Which leads to a consistent theme in the Republican strategy since Election Day 2010 and, actually, since Election Day 2006: When in doubt, throw darts at Secretary of State Mark Ritchie, accuse him of not managing elections well and, if you’re on Twitter supporting Sutton, refer to Ritchie’s “ACORN past” and make disparaging charges about his supporters.
At Sutton’s news conference and in the complaint, the GOP cites a 2009 Star Tribune story.
That story was about overall voter registration in the state, not people who may have voted earlier this month. Plus it was all part of a lawsuit filed by the Minnesota Majority, whose data has been considered off-base by most county attorneys as it pertained to other assertions about alleged felon voters during the 2008 election. Among the plaintiffs in that lawsuit, led by Minnesota Majority, was Rep. Tom Emmer.
Here’s the lawsuit (PDF) which was, by the way, dismissed in less than two months by the Supreme Court in a six-page opinion (PDF) signed by — you guessed it — former Chief Justice Eric Magnuson, who is now Emmer’s lawyer.
Rocks ‘n’ roll
Ever since Election Day, Sutton and GOP lawyer Tony Trimble said they would look “under every rock and stone” for votes, much like the Al Franken legal team did in 2008.
But, frankly, the Franken lawyers were seeking to increase the universe of votes, not decrease it. Franken’s team sought more votes by increasing the pool with wrongly rejected absentee ballots.
In theory, the Sutton approach would be to eliminate some votes by this plucking of votes already cast.
Chairman Sutton might want to be careful what he wishes for: What if every county and every legislative district had to go through this triage? Presumably, any reconciliation wouldn’t just affect the govenor’s race but all races on the ballot.
On Nov. 4, Steve Perry of Politics in Minnesota calculated that in six critical House races, the GOP won by an aggregate of fewer than 700 votes. Could it be that rejiggering results statewide would reduce the Republicans’ control of the Legislature?
Sutton, asked about that, said “let the chips fall” where they may.
Just how much will the GOP and Emmer forces use the Canvassing Board to make legal arguments, as the Franken team did in 2008. Then, the issue was including wrongly rejected absentee ballots. It was a righteous argument of inclusion. Franken lawyer David Lillehaug won the argument, aided by the fair decision of former Supreme Court Chief Justice Magnuson, now Emmer’s lawyer.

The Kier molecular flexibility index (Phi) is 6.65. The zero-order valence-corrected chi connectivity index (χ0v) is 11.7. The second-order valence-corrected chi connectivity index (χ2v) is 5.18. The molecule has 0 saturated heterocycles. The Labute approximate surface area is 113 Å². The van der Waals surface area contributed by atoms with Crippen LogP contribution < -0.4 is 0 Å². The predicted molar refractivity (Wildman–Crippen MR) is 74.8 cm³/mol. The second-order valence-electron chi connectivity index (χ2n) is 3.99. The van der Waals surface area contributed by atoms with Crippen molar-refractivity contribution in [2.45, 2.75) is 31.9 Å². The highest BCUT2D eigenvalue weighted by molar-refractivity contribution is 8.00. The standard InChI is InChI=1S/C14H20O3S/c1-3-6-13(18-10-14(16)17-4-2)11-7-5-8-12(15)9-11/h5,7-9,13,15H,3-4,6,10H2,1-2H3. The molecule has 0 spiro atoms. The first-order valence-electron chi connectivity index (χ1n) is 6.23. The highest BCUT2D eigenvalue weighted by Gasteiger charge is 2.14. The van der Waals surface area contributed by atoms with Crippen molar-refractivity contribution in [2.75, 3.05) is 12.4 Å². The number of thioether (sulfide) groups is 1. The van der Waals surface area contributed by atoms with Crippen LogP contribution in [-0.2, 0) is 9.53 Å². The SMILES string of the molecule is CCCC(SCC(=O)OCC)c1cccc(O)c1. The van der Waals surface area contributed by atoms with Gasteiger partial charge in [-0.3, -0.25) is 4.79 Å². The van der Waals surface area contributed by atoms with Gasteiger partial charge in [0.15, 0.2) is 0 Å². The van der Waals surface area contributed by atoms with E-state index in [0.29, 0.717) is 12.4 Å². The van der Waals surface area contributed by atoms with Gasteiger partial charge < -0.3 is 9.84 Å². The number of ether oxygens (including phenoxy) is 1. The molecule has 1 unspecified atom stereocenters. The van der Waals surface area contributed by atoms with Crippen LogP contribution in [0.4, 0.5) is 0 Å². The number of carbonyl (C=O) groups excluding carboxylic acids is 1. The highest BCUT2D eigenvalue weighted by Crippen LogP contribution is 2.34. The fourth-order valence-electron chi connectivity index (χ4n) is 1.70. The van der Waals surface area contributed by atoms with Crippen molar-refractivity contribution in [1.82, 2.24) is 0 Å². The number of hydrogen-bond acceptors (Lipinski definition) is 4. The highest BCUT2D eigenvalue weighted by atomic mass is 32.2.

Now, the argument seems to be that election officials didn’t follow the law. This sounds a lot like the Coleman effort that election officials didn’t consistently evaluate absentee ballots in 2008. This is a process argument, not an enfranchisement argument.
Let’s remember, two members of the Canvassing Board are experts on this issue of the process of elections: Supreme Court Justice Paul Anderson and Hennepin County District Court Judge Denise Reilly. Anderson is the one who wondered aloud during the final argument in the Coleman-Franken case about whether there was enough “chaos” in the election universe to overturn the actual margin of the election. There may have been some aberrations, Anderson said, but, otherwise, the election was fair.
Now Sutton clearly believes there was too much chaos in 2010, or wants to create the notion that there was chaos. That, despite most county auditors saying that this was a smooth election. Sutton has said from the start his party won’t get “rolled again.” He is trying his best to make sure that he shows his party stalwarts that the GOP is fighting this with all its might.
What’s clear is that 2008 continues to stick in Mr. Sutton’s craw, and those around him. Indeed, there are exhibits attached to Wednesday’s complaint that include transcripts from 2008’s election contest even though the calendar has turned and the election is different, the laws have improved and the 2009 lawsuit about voter registration was summarily dismissed by the Supreme Court.
Ah, that High Court. The lawyers are taking this to a Minnesota Supreme Court that is now conservative leaning, with three Pawlenty appointees balanced by liberals Helen Meyer and Alan Page.
It may be true, as Dayton’s recount manager Ken Martin asserted Wedneday, that Emmer has “a mountain” to climb to overcome Dayton’s unswerving lead. But the GOP has its ropes and caribiners ready to go. At the very least, Sutton’s going to yodel every chance he can, ensuring that the echoes find their way, Twitter and yon.
We await the Dayton response, and Tuesday’s Canvassing Board meeting.
Jay Weiner, who won the Frank Premack Award for his coverage of the 2008 Coleman-Franken recount, is the author of “This Is Not Florida,” a new book about the legal wrangling.